Operating System: Microsoft's Windows Millennium


On September 14th Microsoft officially released Windows Millennium Edition (Win Me), Microsoft's latest consumer OS, to the public. Most of our reviews have focused on consumer level hardware so when this new OS was released, I decided that I'd move my testing over to the new OS after a bit of validation on my part. My main concern was the general loss of performance due to the bloated nature of Microsoft's newer OSes trying to create a "friendlier" user interface. I also didn't plan to waste time on a generally unstable OS for future testing either. We'll take a look at what new features this OS has to offer, run through some benchmarks and give you some general feedback on this OS.

What's New?

In a nutshell, Win Me is Win98 with the addition of updated digital media support, a System Restore feature, somewhat update driver support and possibly boots faster. Of that list, only two features are of any real big interest to many of us at best.

The new digital media support is basically achieved through the standard addition of Media Player 7 and Microsoft Movie Maker. Media Player 7 is already available through download so it's nothing unique to Win Me. It offers digital playback of today's most popular formats as well as CD burning and ripping capabilities.

MS Movie Maker is basically what it sounds like, a movie editing tool. With this tool you can create or edit home movies with or without sound. I was able to create videos with my webcam very quickly but ran into somewhat of a wall. Unfortunately there was only one format to save as, Windows Media Video Format (*.WMV). As you can imagine I was a bit annoyed but it's further evidence that Microsoft wants to be in control of more than just our OS. Still pictures can be taken or saved as JPEG only. This is obviously nothing ground breaking but it's available for free.

What's New? Continued

The Microsoft System Restore allows you (and windows for that matter) to backup your system at certain points in time by creating "store points." This can be handy in the case of a troublesome installation that causes instabilities. Clearly this is Microsoft's attempt at safeguarding the not so rare crashes we've come to know and love. System Restore gives you the ability to restore your machine to its previous status without too much of a hassle. I did a few minor tests with this and it seemed to work without any hitches. However, there may be a huge drawback to enabling it.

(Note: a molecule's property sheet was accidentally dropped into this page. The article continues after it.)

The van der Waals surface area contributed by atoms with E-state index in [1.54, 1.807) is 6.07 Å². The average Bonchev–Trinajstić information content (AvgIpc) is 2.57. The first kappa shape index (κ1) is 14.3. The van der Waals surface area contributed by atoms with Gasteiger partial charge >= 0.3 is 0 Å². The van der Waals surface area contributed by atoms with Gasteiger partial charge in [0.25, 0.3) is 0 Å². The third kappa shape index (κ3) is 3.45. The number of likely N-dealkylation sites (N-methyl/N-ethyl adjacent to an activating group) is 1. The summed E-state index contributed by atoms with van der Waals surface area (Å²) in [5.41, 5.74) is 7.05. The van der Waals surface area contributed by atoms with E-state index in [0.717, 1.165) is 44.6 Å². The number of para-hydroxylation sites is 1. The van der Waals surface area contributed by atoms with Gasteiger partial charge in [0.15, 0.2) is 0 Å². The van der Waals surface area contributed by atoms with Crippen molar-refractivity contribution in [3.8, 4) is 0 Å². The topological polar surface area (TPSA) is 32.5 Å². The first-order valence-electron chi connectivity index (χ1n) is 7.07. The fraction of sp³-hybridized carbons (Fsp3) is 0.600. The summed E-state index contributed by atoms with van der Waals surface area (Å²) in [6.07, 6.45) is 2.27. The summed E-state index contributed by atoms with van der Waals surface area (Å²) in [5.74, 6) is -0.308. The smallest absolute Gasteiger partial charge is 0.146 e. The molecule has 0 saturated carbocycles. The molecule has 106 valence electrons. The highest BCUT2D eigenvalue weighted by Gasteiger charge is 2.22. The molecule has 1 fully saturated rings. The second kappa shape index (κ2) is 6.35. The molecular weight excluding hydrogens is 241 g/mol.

After prolonged use of System Restore, my hard disk space started to mysteriously disappear. What was the source of this problem? It was the _RESTORE directory that the System Restore program uses to store information. On an early test disk, I had installed and removed a few programs for testing purposes. When I checked the total size of my restore directory after all this, it had bloated to nearly 150 MBs of backup data! Keep in mind that this disk was clean a few hours earlier. This might not directly affect 3D performance but it will seriously hinder disk performance with tons of useless data being constantly backed up on a daily basis.

Another major note was the inability to have this feature enabled while running Sysmark 2000. I had left it on initially and my _Restore directory bloated to over a GIG of data! Sysmark 2000 runs were all completed with this featured disabled for obvious reasons.

Some of the other minor benefits that I noticed were the expanded driver support for system devices that was built into the OS and a slightly faster boot time. I didn't require as many drivers to get my test platform going as I did with Win98SE. My boot time on a normal test disk improved by only a few seconds but faster nonetheless.

One last thing to mention is that some of you may miss is the availability of "DOS" in Win Me. Although you can still get into a DOS command window through tricky methods (like Start->Run-> "command"), DOS is no longer available on any of the startup or shut down option lists.

The Install

Installing Win Me was a breeze for the most part aside from a few minor hiccups. The upgrade of our normal test disk took about 20 minutes. After entering the CD key, the system installed on its own for the most part. On one of the last reboots, I did hang once but a soft reboot fixed whatever happened and the install was able to complete on its own. Obviously my test platform is relatively new so others might have varying results.

Performance Expectations

From the changes I can see so far, I don't expect much of a change to my 3D performance results as the video drivers are basically the same and the OS shouldn't be much different aside from the newer features. The DirectX revision on the Win Me CD is newer that what you can download currently so that may provide some interesting results.

The one thing I would expect to be slower is disk performance, as the System Restore seems to be a resource hog while enabled. I found that even after disabling this feature, it mysteriously toggled itself back on at times. I find this to be very disturbing. Let's hope Microsoft can offer a patch to keep this under control.

3D tests were run across various graphics cards and at the low-resolution setting of 640x480x16 to best detect performance variances between the OSes.

Sysmark 2000 was only run on a GeForce2 GTS and at the 1024x768x16 resolution. This benchmark will give a good reflection of overall system and hard disk performance.